Step 2. Ensuring IIOT connectivity
A device or sensor can only be an IIOT resource if it is connected to the cloud but you are not restricted to a particular connection technology. You can use wireless connections, such as WiFi, bluetooth, GSM, 3G, 4G or 5G, or UTP or glass-fibre cable connections.
“The telecommunications sector has developed low power wide area (LPWA) technologies specifically for IOT applications,” says Figge. “Most IOT sensors do not need a high-bandwidth or high-speed connection. Very low energy consumption and limited bandwidth provide the necessary connectivity at low cost.”
Step 3. Processing and using platform IOT data
A device or sensor only becomes an IOT resource if you use the connection and data for a higher purpose. “The software and data in a cloud platform make the devices smart,” says Figge. “Take Philips Hue lighting as an example. The lights are connected to the cloud. You can control them via an app and see additional information.”
An IOT platform allows you to: collect, store, display and analyse data and then produce management reports, control external processes, etc. “Communication with the IOT device works both ways. From the device to the cloud and from the cloud to the device. This makes it possible to control devices using an application,” according to Figge.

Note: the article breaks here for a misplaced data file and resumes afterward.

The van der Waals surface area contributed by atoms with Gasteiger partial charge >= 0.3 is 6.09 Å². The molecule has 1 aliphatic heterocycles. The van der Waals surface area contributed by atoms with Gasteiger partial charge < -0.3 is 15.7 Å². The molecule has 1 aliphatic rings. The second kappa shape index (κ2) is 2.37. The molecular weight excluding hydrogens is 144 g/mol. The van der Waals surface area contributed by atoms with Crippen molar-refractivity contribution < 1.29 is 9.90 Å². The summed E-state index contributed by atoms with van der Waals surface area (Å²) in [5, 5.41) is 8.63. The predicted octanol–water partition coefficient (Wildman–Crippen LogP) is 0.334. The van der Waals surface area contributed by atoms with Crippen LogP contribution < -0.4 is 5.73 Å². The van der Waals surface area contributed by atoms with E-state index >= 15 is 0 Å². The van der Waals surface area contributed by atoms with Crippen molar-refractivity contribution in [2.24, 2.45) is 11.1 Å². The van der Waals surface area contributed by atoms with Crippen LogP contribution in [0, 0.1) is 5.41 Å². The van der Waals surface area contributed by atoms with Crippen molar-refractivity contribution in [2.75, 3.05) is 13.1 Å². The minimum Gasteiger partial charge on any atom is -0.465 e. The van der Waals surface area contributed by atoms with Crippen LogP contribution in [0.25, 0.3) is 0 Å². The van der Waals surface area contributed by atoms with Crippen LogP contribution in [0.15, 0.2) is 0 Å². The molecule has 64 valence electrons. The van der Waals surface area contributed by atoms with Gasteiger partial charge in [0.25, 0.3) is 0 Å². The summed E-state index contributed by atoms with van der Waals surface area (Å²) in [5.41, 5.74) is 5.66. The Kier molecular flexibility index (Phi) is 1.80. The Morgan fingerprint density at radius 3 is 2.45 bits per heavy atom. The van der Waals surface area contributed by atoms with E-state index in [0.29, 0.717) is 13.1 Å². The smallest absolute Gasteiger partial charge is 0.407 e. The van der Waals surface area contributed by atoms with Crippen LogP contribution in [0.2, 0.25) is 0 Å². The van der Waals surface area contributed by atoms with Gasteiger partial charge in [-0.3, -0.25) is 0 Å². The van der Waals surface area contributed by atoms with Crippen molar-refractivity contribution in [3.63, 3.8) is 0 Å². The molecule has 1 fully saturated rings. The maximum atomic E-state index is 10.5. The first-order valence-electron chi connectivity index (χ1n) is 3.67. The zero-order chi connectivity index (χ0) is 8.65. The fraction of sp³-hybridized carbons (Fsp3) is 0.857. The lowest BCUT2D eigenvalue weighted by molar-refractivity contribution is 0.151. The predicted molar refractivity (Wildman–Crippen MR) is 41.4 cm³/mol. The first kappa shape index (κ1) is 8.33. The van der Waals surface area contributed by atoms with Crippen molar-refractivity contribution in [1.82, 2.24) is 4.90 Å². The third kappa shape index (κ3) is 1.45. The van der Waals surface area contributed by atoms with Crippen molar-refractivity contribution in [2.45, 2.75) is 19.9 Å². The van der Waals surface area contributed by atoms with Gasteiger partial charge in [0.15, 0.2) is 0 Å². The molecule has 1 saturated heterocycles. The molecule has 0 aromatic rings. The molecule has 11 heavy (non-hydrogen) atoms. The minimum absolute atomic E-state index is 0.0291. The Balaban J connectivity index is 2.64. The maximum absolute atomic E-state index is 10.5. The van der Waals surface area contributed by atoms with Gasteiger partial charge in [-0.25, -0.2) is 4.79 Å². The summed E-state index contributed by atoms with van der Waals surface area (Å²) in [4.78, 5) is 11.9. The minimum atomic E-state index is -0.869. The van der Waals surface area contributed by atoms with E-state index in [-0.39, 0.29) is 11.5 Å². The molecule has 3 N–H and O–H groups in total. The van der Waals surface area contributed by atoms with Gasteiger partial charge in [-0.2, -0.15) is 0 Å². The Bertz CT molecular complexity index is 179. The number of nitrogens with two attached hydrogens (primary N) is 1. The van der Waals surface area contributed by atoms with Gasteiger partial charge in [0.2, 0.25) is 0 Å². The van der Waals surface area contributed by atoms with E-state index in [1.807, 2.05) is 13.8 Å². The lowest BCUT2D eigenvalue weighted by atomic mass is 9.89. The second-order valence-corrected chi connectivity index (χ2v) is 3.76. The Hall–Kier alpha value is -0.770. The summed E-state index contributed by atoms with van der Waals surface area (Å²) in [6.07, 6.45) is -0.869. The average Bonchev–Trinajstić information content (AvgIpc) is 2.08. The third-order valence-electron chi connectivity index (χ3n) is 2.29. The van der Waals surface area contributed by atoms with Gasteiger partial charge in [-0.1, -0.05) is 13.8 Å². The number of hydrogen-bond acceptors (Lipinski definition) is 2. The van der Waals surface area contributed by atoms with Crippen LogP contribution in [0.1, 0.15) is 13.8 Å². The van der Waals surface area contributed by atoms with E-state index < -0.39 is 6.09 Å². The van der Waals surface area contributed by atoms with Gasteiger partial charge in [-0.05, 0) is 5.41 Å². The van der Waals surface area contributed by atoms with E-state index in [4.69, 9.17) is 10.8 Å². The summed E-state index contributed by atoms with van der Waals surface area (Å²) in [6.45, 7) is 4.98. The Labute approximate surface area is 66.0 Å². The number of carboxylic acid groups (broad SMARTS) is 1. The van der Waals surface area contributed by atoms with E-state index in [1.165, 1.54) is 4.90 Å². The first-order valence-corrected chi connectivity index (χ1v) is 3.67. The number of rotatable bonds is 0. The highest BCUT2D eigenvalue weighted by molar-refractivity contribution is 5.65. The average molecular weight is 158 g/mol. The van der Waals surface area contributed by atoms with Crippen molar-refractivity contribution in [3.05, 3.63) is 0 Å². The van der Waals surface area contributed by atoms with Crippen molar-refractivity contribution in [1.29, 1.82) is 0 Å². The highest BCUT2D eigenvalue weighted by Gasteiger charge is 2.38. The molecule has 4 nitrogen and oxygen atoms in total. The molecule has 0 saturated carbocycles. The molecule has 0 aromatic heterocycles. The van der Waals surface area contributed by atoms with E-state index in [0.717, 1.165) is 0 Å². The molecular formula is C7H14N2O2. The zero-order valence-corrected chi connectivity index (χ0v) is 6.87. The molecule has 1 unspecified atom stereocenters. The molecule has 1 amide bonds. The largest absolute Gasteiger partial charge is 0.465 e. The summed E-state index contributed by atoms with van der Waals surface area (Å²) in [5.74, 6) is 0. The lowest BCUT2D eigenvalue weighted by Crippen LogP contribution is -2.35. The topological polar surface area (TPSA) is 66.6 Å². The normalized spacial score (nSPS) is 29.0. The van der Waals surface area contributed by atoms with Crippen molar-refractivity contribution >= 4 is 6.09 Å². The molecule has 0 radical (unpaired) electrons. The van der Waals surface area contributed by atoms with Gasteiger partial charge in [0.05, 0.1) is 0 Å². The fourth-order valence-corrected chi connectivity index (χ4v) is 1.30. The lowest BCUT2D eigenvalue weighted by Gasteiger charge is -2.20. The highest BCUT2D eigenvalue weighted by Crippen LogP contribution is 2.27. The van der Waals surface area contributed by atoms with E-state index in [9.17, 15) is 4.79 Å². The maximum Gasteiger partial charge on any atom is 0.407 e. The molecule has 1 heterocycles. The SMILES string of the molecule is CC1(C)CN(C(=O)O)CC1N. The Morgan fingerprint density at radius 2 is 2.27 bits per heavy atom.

Benefits of the IOT
The IOT makes our daily lives easier, safer and more comfortable. The IOT has produced concepts such as the smart city, smart environment and smart transportation. Sensors allow us to use our surroundings as an enormous online data factory for smart applications.
Many new cars are already IOT vehicles, which send data to the car maintenance provider and can be operated via an app. The driverless cars of the future will also communicate with each other to get people safely from A to B.
Smart industries and smart manufacturing with the IIOT
“Within 10 years, the business world will be transformed into smart industries with smart businesses and smart factories,” Figge predicts. “Not because it can, but because it must. Business success revolves around responding to demand at the lowest possible cost.”